فَمَنْ عُفِيَلَهُ مِنْ أَخِيهِ شَيْءٌ فَاتِّبَاعٌ بِالْمَعْرُوفِ وَأَدَاءٌ إِلَيْهِ بِإِحْسَانٍۗ ذَٰلِكَ تَخْفِيفٌ مِّن رَّبِّكُمْ وَرَحْمَةٌۗفَمَنِ
اعْتَدَىٰ بَعْدَ ذَٰلِكَ فَلَهُ عَذَابٌ أَلِيمٌ.
‘If the offender is granted some remission from the heir of the slain person, the agreed penalty should be equitably exacted and should be discharged in a handsome manner.’
In our Pulay Poray parts, most customs are pretty well in accordance with Islam. However, some customs deviate from true Islam. For example, people tend to be excessive in matters pertaining to revenge. One person being responsible for a murder, and another person’s life being taken in revenge; one person being slain, and two or more people being slain in retaliation; a murder being avenged, then the revenge also being avenged, bringing an unending cycle of revenge of revenge into existence: all these actions are not condoned by Islam. Equal retaliation – qisas – from an Islamic point of view, is designed to put an end to feuding. The way revenge is practised among Pashtoons brings feuding into existence.
In such a situation, where Pashtoon customs deviate from Islam, the only thing that Pashtoon will listen to is Islam. That is why, at Da Pulay Poray Radio, we take inspiration from Islam, when trying to address Pashtoon customs that deviate from Islam. Revenge is on such custom. Amongst Pashtoons, there is generally no question of the guilty party being forgiven, even though forgiveness has been mentioned in the Quran as one option. Generally, a murder case will lead to a feud. Sometimes, feuds can go on for decades and decades.
The feud between Mullah Karim Khan and Malik Bahadur, in Kandao village where Da Pulay Poray Drama is set, was a case in point. In fact, Malik Bahadur is from another village, nearby Kandao village. Mullah Karim Khan is also from that village. Their enmity was left to them by their elders. Malik Bahadur’s elder brother had been killed by Mullah Karim Khan’s brother in what started off as a small squabble over land. Due to the enmity, Malik Karim Khan did not return to his own village, but settled instead in neighbouring Kandao village. Some shooting did take place between Malik Bahadur Khan and himself, Mullah Karim Khan was slightly wounded, but his life was intact. Both sides showed a readiness to settle the matter, and usher in a period of peace between their two families.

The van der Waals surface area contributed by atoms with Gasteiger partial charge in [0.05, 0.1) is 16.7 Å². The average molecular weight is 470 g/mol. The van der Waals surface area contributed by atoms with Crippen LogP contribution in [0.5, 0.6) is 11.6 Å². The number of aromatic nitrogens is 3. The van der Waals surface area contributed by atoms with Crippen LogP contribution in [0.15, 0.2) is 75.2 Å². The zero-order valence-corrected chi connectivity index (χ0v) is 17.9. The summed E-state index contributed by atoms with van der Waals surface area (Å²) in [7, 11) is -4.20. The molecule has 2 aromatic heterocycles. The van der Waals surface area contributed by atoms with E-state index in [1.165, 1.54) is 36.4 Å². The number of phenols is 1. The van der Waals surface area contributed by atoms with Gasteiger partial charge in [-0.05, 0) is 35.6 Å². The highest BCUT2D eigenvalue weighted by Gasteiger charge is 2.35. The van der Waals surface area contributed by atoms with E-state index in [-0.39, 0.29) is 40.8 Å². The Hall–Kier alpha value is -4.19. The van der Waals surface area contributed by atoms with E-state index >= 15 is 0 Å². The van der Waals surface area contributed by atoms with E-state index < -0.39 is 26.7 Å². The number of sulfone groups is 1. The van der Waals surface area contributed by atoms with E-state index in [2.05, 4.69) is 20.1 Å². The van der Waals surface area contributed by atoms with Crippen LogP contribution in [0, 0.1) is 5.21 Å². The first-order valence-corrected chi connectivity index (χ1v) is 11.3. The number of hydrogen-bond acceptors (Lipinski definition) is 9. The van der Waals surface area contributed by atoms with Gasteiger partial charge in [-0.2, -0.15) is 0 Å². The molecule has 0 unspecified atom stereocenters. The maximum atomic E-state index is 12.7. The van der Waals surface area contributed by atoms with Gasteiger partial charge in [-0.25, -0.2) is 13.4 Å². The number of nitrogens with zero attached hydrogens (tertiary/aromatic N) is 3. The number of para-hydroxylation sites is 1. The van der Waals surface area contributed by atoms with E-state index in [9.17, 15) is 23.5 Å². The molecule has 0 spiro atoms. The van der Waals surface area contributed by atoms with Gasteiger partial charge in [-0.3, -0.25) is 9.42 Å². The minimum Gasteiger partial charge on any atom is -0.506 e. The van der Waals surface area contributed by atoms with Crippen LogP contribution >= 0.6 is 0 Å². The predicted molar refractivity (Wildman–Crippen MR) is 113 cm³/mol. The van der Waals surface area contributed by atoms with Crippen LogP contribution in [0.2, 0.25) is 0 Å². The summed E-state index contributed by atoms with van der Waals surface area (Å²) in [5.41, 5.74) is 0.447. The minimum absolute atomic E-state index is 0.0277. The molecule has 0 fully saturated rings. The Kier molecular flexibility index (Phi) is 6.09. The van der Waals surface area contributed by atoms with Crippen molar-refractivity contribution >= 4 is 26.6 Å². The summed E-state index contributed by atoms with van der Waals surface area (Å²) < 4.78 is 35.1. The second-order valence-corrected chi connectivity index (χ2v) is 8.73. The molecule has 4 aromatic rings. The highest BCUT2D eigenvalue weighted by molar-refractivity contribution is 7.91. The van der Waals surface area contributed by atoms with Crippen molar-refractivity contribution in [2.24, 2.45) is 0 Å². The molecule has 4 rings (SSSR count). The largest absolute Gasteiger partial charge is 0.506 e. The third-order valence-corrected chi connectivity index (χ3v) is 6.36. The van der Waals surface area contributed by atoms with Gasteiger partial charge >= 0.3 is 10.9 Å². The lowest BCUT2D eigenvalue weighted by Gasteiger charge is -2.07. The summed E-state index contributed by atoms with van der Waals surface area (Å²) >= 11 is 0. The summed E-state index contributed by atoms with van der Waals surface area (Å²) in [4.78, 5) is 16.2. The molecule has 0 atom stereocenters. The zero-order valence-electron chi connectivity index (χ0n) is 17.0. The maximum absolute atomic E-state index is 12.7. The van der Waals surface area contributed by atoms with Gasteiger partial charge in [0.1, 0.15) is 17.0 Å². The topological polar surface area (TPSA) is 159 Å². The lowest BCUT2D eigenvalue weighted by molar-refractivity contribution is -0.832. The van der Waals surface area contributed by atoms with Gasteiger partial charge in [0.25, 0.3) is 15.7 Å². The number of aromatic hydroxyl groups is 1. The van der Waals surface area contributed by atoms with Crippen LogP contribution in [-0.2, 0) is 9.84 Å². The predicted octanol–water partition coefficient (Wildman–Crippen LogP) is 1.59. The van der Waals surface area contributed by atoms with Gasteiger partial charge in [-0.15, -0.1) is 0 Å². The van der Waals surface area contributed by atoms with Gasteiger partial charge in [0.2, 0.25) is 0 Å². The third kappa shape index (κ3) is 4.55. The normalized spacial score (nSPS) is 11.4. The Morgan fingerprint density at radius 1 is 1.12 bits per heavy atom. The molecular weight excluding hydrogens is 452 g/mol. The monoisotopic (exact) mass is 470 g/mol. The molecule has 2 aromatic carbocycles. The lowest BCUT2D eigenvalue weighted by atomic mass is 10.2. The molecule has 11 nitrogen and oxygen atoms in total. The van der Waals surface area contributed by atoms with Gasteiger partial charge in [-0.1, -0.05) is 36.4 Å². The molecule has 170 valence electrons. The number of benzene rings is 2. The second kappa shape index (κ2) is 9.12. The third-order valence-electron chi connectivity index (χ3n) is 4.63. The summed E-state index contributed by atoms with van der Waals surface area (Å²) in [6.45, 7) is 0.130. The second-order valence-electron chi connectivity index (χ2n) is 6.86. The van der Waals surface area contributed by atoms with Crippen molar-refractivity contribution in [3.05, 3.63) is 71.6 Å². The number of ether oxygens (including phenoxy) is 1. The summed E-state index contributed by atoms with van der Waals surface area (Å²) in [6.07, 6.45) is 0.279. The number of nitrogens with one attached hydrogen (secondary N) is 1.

This is not an easy matter in Pashtoon society. It is difficult for Pashtoons to withstand the rebuke of their fellow Pashtoons and to forge – and then stick to – a peace agreement of this nature. To do so requires real courage, courage such as that mentioned in a Hadith carried by both Imam Bukhari and Imam Muslim:
لَیْسَ الْشّدِیْدُ بِالصُّرَعَةِ. اِنَّمَا الشَّدِیْدُ الَّذِيْ یَمْلِکُ نَفْسَهُ عِنْدَ الْغَضَبِ
‘A strong person is not the good wrestler. A strong person is one who controls himself when he is angry.’
And that was how things turned out. During Mullah Karim Khan’s time in the land of refuge, Malik Bahadur Khan had taken possession of his land. With the peace settlement between the two families, the land was returned to Mullah Karim Khan. However, as part of the settlement, Malik Bahadur kept some of the land, as blood-money or compensation for his slain brother. The two parties stood firm in the face of the rebuke that their peace agreement invited, from parties wishing to pit them against each other. Now they have decided to build a ‘Peace Madrassah’ on the very land that was donated to Malik Bahadur, by Mullah Karim Khan as part of the peace agreement.
So much for Da Pulay Poray Drama, and events in Kandao village. What is even more gratifying is that Da Pulay Poray Drama seems to be influencing people to make similar similar peace agreements in the real world. In this regard, a girl of school-going age – Rukhsar from Aska Mina, an area of Nangarhar inhabited by the Shinwari tribe – phoned into Da Pulay Poray Drama to say that amongst their relatives, there was a feud which recently had been settled in accordance with the settlement between Mullah Karim Khan and Malik Bahadur. In fact, they had been inspired by this peace settlement, to make peace among themselves.
In the course of this feud, two deaths had occurred. As part of the peace settlement, two fields and 1,200,00 rupees changed hands. Rukhsar’s relatives stipulated that a school – or a madrassah – for young children would be built on the land, and they would return the money to them.
It is gratifying when one hears of Da Pulay Poray Drama having a direct impact, as in this case. It takes real bravery to make a peace settlement of this nature since one has to endure the rebuke of others. It takes even more courage to stick to the agreement. It will be good if Mullah Karim Khan and Malik Bahadur do so in Da Pulay Poray Drama, in the process of becoming an inspiration for others.